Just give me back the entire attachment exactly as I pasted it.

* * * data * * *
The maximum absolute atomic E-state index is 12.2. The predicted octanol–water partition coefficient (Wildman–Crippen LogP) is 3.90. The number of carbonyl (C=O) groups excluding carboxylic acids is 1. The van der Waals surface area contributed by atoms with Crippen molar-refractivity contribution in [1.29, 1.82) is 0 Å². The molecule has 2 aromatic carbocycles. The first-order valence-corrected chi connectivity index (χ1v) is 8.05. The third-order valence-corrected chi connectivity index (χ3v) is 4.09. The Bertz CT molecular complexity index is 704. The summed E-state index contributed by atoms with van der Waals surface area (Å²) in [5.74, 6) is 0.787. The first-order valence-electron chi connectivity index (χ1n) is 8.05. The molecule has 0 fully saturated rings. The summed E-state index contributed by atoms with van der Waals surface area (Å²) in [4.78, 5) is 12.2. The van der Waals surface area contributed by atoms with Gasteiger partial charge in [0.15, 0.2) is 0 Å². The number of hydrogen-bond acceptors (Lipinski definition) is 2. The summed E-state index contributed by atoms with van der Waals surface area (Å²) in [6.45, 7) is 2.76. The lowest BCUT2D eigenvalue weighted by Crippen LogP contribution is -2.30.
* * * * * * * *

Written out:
The maximum absolute atomic E-state index is 12.2. The predicted octanol–water partition coefficient (Wildman–Crippen LogP) is 3.90. The number of carbonyl (C=O) groups excluding carboxylic acids is 1. The van der Waals surface area contributed by atoms with Crippen molar-refractivity contribution in [1.29, 1.82) is 0 Å². The molecule has 2 aromatic carbocycles. The first-order valence-corrected chi connectivity index (χ1v) is 8.05. The third-order valence-corrected chi connectivity index (χ3v) is 4.09. The Bertz CT molecular complexity index is 704. The summed E-state index contributed by atoms with van der Waals surface area (Å²) in [5.74, 6) is 0.787. The first-order valence-electron chi connectivity index (χ1n) is 8.05. The molecule has 0 fully saturated rings. The summed E-state index contributed by atoms with van der Waals surface area (Å²) in [4.78, 5) is 12.2. The van der Waals surface area contributed by atoms with Gasteiger partial charge in [0.15, 0.2) is 0 Å². The number of hydrogen-bond acceptors (Lipinski definition) is 2. The summed E-state index contributed by atoms with van der Waals surface area (Å²) in [6.45, 7) is 2.76. The lowest BCUT2D eigenvalue weighted by Crippen LogP contribution is -2.30.